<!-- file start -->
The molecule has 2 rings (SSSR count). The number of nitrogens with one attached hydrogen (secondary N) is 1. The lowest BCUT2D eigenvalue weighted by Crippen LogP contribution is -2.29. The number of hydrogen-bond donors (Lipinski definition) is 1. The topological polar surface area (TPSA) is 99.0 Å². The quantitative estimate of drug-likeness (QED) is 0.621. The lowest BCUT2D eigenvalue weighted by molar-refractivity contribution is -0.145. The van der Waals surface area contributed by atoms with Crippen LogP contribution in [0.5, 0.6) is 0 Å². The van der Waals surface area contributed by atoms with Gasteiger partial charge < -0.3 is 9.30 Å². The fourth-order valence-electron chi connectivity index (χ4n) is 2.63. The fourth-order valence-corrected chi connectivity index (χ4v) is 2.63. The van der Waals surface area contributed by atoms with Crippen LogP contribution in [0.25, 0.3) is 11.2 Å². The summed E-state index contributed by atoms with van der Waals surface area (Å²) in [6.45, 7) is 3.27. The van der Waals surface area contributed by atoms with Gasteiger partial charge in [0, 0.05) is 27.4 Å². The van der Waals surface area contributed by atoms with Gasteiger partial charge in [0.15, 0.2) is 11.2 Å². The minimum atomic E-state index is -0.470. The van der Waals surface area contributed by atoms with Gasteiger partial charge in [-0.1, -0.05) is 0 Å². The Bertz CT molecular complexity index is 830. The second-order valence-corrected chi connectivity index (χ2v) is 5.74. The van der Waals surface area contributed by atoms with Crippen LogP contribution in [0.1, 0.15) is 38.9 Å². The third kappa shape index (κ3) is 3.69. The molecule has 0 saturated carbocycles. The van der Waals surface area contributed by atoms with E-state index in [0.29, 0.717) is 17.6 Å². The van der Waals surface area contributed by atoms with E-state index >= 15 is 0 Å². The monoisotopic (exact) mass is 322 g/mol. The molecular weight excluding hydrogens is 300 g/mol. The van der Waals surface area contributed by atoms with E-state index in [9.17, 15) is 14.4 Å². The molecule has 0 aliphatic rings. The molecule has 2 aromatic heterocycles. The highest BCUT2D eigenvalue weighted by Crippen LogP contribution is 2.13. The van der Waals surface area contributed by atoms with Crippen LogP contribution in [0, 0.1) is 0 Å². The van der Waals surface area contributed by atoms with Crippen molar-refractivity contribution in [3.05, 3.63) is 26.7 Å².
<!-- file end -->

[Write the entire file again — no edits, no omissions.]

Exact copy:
The molecule has 2 rings (SSSR count). The number of nitrogens with one attached hydrogen (secondary N) is 1. The lowest BCUT2D eigenvalue weighted by Crippen LogP contribution is -2.29. The number of hydrogen-bond donors (Lipinski definition) is 1. The topological polar surface area (TPSA) is 99.0 Å². The quantitative estimate of drug-likeness (QED) is 0.621. The lowest BCUT2D eigenvalue weighted by molar-refractivity contribution is -0.145. The van der Waals surface area contributed by atoms with Crippen LogP contribution in [0.5, 0.6) is 0 Å². The van der Waals surface area contributed by atoms with Gasteiger partial charge < -0.3 is 9.30 Å². The fourth-order valence-electron chi connectivity index (χ4n) is 2.63. The fourth-order valence-corrected chi connectivity index (χ4v) is 2.63. The van der Waals surface area contributed by atoms with Crippen LogP contribution in [0.25, 0.3) is 11.2 Å². The summed E-state index contributed by atoms with van der Waals surface area (Å²) in [6.45, 7) is 3.27. The van der Waals surface area contributed by atoms with Gasteiger partial charge in [0, 0.05) is 27.4 Å². The van der Waals surface area contributed by atoms with Gasteiger partial charge in [0.15, 0.2) is 11.2 Å². The minimum atomic E-state index is -0.470. The van der Waals surface area contributed by atoms with Gasteiger partial charge in [-0.1, -0.05) is 0 Å². The Bertz CT molecular complexity index is 830. The second-order valence-corrected chi connectivity index (χ2v) is 5.74. The van der Waals surface area contributed by atoms with Crippen LogP contribution in [0.1, 0.15) is 38.9 Å². The third kappa shape index (κ3) is 3.69. The molecule has 0 saturated carbocycles. The van der Waals surface area contributed by atoms with E-state index in [0.29, 0.717) is 17.6 Å². The van der Waals surface area contributed by atoms with E-state index >= 15 is 0 Å². The monoisotopic (exact) mass is 322 g/mol. The molecular weight excluding hydrogens is 300 g/mol. The van der Waals surface area contributed by atoms with E-state index in [9.17, 15) is 14.4 Å². The molecule has 0 aliphatic rings. The molecule has 2 aromatic heterocycles. The highest BCUT2D eigenvalue weighted by Crippen LogP contribution is 2.13. The van der Waals surface area contributed by atoms with Crippen LogP contribution in [0, 0.1) is 0 Å². The van der Waals surface area contributed by atoms with Crippen molar-refractivity contribution in [3.05, 3.63) is 26.7 Å².